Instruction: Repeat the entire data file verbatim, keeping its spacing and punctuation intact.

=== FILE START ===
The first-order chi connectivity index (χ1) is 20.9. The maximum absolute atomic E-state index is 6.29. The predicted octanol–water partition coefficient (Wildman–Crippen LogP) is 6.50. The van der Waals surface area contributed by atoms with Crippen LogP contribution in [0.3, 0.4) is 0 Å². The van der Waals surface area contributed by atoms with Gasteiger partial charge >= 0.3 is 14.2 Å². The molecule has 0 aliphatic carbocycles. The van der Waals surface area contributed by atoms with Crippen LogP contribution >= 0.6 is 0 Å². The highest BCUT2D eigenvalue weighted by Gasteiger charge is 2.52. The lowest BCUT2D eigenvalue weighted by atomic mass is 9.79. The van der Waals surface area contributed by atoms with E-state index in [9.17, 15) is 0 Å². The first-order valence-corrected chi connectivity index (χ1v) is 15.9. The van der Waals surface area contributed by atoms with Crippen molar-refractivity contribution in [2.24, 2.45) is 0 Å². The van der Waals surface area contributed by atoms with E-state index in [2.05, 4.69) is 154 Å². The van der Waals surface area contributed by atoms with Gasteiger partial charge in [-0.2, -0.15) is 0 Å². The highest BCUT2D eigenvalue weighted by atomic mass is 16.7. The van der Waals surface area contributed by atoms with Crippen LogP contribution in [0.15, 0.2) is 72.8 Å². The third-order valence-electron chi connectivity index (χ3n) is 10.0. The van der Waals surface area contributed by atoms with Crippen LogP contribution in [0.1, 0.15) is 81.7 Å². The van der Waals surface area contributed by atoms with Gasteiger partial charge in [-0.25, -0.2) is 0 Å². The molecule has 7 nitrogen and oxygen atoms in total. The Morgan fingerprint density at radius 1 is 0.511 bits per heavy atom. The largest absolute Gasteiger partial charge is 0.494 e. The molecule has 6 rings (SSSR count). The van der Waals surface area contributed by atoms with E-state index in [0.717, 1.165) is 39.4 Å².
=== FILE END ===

The first-order chi connectivity index (χ1) is 20.9. The maximum absolute atomic E-state index is 6.29. The predicted octanol–water partition coefficient (Wildman–Crippen LogP) is 6.50. The van der Waals surface area contributed by atoms with Crippen LogP contribution in [0.3, 0.4) is 0 Å². The van der Waals surface area contributed by atoms with Gasteiger partial charge >= 0.3 is 14.2 Å². The molecule has 0 aliphatic carbocycles. The van der Waals surface area contributed by atoms with Crippen LogP contribution >= 0.6 is 0 Å². The highest BCUT2D eigenvalue weighted by Gasteiger charge is 2.52. The lowest BCUT2D eigenvalue weighted by atomic mass is 9.79. The van der Waals surface area contributed by atoms with E-state index in [9.17, 15) is 0 Å². The first-order valence-corrected chi connectivity index (χ1v) is 15.9. The van der Waals surface area contributed by atoms with Crippen molar-refractivity contribution in [2.24, 2.45) is 0 Å². The van der Waals surface area contributed by atoms with E-state index in [2.05, 4.69) is 154 Å². The van der Waals surface area contributed by atoms with Gasteiger partial charge in [-0.2, -0.15) is 0 Å². The highest BCUT2D eigenvalue weighted by atomic mass is 16.7. The van der Waals surface area contributed by atoms with Crippen LogP contribution in [0.15, 0.2) is 72.8 Å². The third-order valence-electron chi connectivity index (χ3n) is 10.0. The van der Waals surface area contributed by atoms with Crippen LogP contribution in [0.1, 0.15) is 81.7 Å². The van der Waals surface area contributed by atoms with Gasteiger partial charge in [-0.25, -0.2) is 0 Å². The molecule has 7 nitrogen and oxygen atoms in total. The Morgan fingerprint density at radius 1 is 0.511 bits per heavy atom. The largest absolute Gasteiger partial charge is 0.494 e. The molecule has 6 rings (SSSR count). The van der Waals surface area contributed by atoms with E-state index in [0.717, 1.165) is 39.4 Å².